We all find ourselves waiting in a myriad of ways almost every day, sometimes several times a day. I am the most impatient person I know. Shooting people while they waited, became a decades long project, fascinated in watching others spend their time doing nothing or something, seeing how gestures, body language, led to images of isolation or intimacy or just feeling bored. This was the 1970s through the early 2000s when we were devoid of the cell phone that consumes us all today.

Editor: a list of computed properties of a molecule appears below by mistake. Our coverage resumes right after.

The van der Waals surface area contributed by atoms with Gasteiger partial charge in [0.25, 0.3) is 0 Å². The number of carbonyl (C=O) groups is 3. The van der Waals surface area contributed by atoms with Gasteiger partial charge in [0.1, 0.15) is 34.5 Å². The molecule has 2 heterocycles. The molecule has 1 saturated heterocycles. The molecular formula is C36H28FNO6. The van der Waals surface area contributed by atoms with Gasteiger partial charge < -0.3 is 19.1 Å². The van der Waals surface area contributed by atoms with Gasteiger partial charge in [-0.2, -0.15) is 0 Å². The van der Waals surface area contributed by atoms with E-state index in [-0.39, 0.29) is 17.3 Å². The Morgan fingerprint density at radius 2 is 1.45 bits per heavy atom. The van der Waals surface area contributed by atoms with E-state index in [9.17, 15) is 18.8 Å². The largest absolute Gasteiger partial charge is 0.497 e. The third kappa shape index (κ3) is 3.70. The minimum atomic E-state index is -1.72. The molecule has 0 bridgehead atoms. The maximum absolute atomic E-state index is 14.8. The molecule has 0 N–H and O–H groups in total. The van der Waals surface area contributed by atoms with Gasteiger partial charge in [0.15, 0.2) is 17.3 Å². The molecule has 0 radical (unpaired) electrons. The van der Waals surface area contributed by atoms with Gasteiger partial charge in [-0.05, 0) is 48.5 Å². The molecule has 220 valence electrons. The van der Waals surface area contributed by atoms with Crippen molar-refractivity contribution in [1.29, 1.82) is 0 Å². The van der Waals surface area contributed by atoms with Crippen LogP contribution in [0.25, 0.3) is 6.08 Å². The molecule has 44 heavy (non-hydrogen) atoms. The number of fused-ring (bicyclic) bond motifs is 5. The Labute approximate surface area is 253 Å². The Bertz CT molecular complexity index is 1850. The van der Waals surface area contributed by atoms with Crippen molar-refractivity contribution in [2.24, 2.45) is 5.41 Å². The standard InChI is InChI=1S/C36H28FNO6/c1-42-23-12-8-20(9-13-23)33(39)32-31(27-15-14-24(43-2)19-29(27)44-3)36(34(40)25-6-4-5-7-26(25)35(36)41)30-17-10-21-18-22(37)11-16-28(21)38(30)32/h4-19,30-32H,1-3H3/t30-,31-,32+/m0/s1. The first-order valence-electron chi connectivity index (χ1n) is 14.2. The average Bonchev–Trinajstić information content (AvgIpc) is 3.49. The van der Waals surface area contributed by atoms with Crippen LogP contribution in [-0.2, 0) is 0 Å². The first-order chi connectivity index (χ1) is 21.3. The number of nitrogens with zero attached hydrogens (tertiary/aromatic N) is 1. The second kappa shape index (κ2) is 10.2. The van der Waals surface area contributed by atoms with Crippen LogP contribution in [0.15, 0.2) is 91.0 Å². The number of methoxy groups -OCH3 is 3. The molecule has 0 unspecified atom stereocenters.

I was 17 when I shot the first picture I felt strongly about—not of a person, but of a fancy car next to an overflowing garbage can on the main drag in the Long Island town in which I grew up. A very pedestrian, obvious picture to me now but it was the power in knowing I could express my feelings with a camera which sealed my passion. My dad bought me my first camera soon after, a Pentax Spotmatic, a manual 35 with a short lens which meant I had to get close to people to shoot. I have always been more interested in the subtle and familiar moments of everyday life, not the big news stories. They are telling in different ways and just as powerful. Nothing was scripted but played out right before me. As Patti Smith once said, “You need no rationale, no schooling. It’s love at first sight. You see something and you have to capture it. Instinctive, bang, you feel one with it.” I saw, I shot, I moved on. I looked for moments that make my heart beat so loud it almost knocked me off my feet. The rush of knowing you come upon something real and beautiful.